A commitment to creating justice in our wider community has been a part of Unitarianism and Universalism since the 1800s, and Unitarian Universalism from our beginning in the 1960s. UU’s were active in the civil rights movement and have been on the forefront of gender and sexual equality, abortion rights, marriage equality, and voting rights.
We have Justice Action Ministry teams (JAMs) that focus on different issues of social justice– Find out what’s going on with our JAMs and in our wider community and how to get involved by viewing the Justice Hub in our Weekly Scroll email or on our website.
Essentials – food and shelter for all.
ESTHER – connecting us to our local interfaith community organizing group.
Green Sanctuary – environmental and climate justice.
Immigration Justice – supporting local immigrants and asylum-seekers in the spirit of our commitment to being a Sanctuary Congregation.
Partner Church – connecting us to our international UU partner congregations in the Philippines and Romania.
All of our JAMs are finding ways to partner with organizations in the community, create relationships with marginalized communities, and further our collective work to dismantle systems of racism and white supremacy culture.
If you want to start a new JAM, reach out to email@example.com .
Our Fellowship is a member of the Unitarian Universalist Association which, through its Side With Love campaign has a stated commitment to the following justice issues: Climate Justice, Decriminalization, Electoral Justice, and LGBTQIA+ and Gender Justice.
Congregational Response has long been a practice at the Fellowship, in which people in attendance at a Sunday service were invited near the end of the service to share their own thoughts. For many, it was a beloved tradition. For some, it was neutral or uncomfortable. For others, especially people with marginalized identities, it was an ongoing risk or source of harm, embedded in the otherwise comforting space of worship.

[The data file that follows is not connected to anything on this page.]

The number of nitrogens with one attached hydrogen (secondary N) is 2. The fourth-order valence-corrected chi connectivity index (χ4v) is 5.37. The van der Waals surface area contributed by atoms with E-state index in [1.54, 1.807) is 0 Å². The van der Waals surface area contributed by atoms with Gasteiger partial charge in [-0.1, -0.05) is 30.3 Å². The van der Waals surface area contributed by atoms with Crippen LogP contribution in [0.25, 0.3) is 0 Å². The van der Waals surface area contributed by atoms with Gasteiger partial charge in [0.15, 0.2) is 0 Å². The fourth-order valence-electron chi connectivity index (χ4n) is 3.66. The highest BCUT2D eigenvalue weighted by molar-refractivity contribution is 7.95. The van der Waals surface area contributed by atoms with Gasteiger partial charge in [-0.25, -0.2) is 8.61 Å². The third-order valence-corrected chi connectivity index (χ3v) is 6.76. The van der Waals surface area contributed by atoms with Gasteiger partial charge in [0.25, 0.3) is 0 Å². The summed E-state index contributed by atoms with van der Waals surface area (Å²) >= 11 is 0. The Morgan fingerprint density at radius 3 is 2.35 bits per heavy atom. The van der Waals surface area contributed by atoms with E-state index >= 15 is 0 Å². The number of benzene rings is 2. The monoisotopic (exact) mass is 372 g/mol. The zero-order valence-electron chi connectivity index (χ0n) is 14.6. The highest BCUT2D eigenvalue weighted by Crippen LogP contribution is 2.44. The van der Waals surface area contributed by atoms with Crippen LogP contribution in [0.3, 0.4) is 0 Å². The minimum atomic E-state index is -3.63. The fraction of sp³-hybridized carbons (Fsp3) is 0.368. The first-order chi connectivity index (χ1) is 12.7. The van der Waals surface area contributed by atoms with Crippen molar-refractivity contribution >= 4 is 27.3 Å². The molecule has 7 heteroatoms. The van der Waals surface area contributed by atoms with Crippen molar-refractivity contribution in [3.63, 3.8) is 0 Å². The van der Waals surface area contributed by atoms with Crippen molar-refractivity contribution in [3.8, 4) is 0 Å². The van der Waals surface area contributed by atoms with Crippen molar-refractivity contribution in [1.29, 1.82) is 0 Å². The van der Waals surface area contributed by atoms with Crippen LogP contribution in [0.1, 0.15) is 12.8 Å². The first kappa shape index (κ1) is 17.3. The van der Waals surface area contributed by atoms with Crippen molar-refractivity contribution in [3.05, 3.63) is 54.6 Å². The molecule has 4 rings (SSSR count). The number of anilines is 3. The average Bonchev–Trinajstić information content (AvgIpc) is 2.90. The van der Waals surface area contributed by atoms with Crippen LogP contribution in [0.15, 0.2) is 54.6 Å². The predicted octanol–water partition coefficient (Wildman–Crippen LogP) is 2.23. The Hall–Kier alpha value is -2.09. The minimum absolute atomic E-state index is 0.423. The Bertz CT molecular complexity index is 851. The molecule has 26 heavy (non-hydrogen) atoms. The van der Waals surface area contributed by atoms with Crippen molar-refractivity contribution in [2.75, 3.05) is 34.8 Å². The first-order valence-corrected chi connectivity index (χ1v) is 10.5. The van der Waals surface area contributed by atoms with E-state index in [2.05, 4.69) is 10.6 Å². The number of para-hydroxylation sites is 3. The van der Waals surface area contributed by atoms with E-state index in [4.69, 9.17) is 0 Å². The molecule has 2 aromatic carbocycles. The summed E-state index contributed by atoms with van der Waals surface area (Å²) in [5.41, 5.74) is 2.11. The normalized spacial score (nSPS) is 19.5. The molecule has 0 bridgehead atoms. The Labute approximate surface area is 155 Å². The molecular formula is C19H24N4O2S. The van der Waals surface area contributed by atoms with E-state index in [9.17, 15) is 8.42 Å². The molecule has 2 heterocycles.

From Christina’s first weeks here at the Fellowship, we have been informed by People of Color that of all the things that were difficult for them to manage in this predominantly white congregation, Congregational Response was the hardest. For our well-intended white (cisgender, straight, or otherwise majority-culture) members, it might be hard to understand that experience, but please know that we heard it a lot and trusted their feedback. To listen to a Sunday service from 2020 in which this was named by a BIPOC (former) Fellowship member, click here.
In the past, when Congregational Response was good– it was really good! However, when it was awkward or harmful, it was really awkward or harmful. If you’ve been around a long time, you could look past that awkwardness. If you were new, or tired of microaggressions, it was not so easy to do that. When the pandemic began and we shifted to Zoom, Congregational Response would have been very unwieldy. We experimented with different breakout room conversations and found that the majority of people appreciated either a moderated discussion or they opted out altogether.
We would like to think more about how to offer a similar experience that provides the parts we love in ways that reduce the potential for harm. One important aspect is to allow people the opportunity to opt-in, or out, of the experience. We are open to your suggestions!
If you are new, or simply want to learn more about our faith tradition, our ministers would love to talk to you and answer any questions you have. Services often address topics of UU history, theology and practice. This service from summer 2021 includes a lot of basic information about UU identity! We also offer small groups, classes and other programs that help you learn more about Unitarian Universalism. Click the “Connect With Us” tab on our website to find current offerings. Additionally, check out the Unitarian Universalism page of our website, or the resources linked at the bottom of our Welcome to the Fellowship page on our website for more information!